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Reviewed August 2015
What is the official name of the AR gene?
The official name of this gene is “androgen receptor.”
AR is the gene's official symbol. The AR gene is also known by other names, listed below.
Read more about gene names and symbols on the About page.
What is the normal function of the AR gene?
The AR gene provides instructions for making a protein called an androgen receptor. Androgens are hormones (such as testosterone) that are important for normal male sexual development before birth and during puberty. Androgen receptors allow the body to respond appropriately to these hormones. The receptors are present in many of the body's tissues, where they attach (bind) to androgens. The resulting androgen-receptor complex then binds to DNA and regulates the activity of androgen-responsive genes. By turning the genes on or off as necessary, the androgen receptor helps direct the development of male sexual characteristics. Androgens and androgen receptors also have other important functions in both males and females, such as regulating hair growth and sex drive.
In one region of the AR gene, a DNA segment known as CAG is repeated multiple times. This CAG segment is called a triplet or trinucleotide repeat. In most people, the number of CAG repeats in the AR gene ranges from fewer than 10 to about 36.
Does the AR gene share characteristics with other genes?
The AR gene belongs to a family of genes called NR (nuclear hormone receptors).
A gene family is a group of genes that share important characteristics. Classifying individual genes into families helps researchers describe how genes are related to each other. For more information, see What are gene families? in the Handbook.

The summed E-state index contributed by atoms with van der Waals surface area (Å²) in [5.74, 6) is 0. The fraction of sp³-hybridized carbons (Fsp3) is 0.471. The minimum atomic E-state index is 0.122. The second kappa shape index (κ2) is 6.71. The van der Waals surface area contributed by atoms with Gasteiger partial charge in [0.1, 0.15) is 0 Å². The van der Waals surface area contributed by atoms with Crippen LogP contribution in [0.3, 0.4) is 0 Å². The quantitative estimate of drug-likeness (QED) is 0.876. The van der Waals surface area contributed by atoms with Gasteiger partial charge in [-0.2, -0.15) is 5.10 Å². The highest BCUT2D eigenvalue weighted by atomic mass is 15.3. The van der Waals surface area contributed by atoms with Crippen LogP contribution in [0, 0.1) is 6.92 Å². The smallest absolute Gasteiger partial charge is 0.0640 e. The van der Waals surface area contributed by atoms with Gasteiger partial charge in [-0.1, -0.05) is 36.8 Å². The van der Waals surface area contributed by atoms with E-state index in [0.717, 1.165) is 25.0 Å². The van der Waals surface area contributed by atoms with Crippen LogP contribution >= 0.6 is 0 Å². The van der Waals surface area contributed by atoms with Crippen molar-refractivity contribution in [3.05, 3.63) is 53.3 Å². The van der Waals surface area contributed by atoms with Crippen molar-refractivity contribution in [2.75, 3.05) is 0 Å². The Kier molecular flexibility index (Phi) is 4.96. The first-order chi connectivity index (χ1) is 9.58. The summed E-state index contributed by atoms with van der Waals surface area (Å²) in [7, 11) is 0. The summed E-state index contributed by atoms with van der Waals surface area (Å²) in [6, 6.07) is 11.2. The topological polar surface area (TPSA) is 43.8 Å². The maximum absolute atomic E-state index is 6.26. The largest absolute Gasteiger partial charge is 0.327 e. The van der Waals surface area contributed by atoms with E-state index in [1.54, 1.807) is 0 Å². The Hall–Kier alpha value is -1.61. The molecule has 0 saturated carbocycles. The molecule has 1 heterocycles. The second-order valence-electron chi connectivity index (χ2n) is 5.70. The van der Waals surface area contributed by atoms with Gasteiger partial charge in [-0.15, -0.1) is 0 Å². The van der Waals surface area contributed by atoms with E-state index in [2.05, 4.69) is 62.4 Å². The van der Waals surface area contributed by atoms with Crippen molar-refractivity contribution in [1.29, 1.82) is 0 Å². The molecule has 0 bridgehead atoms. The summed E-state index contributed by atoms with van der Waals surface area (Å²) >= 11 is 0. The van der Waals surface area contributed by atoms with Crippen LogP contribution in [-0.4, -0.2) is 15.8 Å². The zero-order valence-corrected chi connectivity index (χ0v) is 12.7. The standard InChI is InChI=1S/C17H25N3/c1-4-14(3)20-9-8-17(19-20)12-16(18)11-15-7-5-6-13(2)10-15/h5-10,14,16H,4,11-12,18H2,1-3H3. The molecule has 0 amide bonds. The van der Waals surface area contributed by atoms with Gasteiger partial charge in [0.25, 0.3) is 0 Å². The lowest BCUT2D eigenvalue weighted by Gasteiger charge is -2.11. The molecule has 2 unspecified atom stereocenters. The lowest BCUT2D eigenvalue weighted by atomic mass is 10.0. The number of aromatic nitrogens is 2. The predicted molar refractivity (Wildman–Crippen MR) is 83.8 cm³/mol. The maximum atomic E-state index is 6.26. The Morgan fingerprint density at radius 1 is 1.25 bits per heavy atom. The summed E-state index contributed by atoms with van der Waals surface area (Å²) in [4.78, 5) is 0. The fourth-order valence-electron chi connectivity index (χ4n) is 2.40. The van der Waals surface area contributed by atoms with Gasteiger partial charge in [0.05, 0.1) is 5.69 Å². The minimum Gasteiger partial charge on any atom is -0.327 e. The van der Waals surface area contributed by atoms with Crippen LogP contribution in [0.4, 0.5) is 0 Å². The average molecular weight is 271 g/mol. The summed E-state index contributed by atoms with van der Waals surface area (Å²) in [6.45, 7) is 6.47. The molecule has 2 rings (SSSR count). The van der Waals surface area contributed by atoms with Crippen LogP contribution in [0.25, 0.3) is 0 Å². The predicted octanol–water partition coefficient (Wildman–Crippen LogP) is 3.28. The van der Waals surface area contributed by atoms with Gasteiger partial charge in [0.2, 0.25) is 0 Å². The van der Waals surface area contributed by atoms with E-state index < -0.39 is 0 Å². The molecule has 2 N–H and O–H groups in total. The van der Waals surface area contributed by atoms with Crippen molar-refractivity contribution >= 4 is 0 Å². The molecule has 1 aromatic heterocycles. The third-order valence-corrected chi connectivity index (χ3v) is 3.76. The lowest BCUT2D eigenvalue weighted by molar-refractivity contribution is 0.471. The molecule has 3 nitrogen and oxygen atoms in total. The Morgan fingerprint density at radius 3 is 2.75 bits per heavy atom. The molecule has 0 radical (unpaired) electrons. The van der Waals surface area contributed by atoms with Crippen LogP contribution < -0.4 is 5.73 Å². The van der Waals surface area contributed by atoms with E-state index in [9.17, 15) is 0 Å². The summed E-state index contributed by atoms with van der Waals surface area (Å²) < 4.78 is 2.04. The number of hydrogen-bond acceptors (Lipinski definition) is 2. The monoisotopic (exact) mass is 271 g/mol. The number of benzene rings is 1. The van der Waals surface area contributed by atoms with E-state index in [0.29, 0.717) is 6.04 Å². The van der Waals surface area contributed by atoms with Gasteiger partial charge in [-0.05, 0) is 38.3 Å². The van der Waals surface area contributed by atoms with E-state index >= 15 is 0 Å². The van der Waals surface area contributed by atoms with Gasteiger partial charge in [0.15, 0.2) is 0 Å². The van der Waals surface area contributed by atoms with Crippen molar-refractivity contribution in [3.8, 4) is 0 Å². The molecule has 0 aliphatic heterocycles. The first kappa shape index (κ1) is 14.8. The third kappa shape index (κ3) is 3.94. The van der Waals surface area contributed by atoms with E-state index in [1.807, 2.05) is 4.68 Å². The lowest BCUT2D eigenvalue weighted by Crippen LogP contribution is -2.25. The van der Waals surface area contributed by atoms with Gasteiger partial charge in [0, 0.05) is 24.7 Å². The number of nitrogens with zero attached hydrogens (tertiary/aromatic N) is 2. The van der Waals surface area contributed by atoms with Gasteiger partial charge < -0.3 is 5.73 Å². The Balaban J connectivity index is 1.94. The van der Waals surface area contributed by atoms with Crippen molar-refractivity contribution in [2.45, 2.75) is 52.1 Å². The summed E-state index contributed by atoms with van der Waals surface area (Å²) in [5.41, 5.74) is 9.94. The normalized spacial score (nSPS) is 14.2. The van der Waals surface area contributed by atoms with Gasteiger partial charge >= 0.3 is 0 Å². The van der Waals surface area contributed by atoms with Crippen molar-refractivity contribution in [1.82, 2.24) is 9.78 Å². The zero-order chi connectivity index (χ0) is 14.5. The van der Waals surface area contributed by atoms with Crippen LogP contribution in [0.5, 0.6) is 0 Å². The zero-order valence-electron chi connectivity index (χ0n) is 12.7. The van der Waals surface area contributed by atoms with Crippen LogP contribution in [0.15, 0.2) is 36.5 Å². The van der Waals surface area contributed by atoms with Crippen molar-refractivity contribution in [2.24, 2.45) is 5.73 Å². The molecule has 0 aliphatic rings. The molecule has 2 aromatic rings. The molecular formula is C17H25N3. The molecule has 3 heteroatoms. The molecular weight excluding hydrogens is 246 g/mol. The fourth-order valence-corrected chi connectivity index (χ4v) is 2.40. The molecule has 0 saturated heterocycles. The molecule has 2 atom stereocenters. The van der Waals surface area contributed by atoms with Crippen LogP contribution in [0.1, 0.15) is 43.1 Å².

How are changes in the AR gene related to health conditions?
Genetics Home Reference provides information about prostate cancer, which is also associated with changes in the AR gene.
Where is the AR gene located?
Cytogenetic Location: Xq12
Molecular Location on the X chromosome: base pairs 67,544,031 to 67,730,618
The AR gene is located on the long (q) arm of the X chromosome at position 12.
More precisely, the AR gene is located from base pair 67,544,031 to base pair 67,730,618 on the X chromosome.
See How do geneticists indicate the location of a gene? in the Handbook.
Where can I find additional information about AR?
You and your healthcare professional may find the following resources about AR helpful.
You may also be interested in these resources, which are designed for genetics professionals and researchers.
What other names do people use for the AR gene or gene products?
See How are genetic conditions and genes named? in the Handbook.
Where can I find general information about genes?
The Handbook provides basic information about genetics in clear language.
These links provide additional genetics resources that may be useful.
What glossary definitions help with understanding AR?
alopecia ; androgens ; atrophy ; cancer ; cell ; chromosome ; dihydrotestosterone ; DNA ; gene ; motor ; prostate ; protein ; puberty ; receptor ; syndrome ; testosterone ; trinucleotide repeat ; wasting
You may find definitions for these and many other terms in the Genetics Home Reference Glossary.
See also Understanding Medical Terminology.
References (11 links)
The resources on this site should not be used as a substitute for professional medical care or advice. Users seeking information about a personal genetic disease, syndrome, or condition should consult with a qualified healthcare professional. See How can I find a genetics professional in my area? in the Handbook.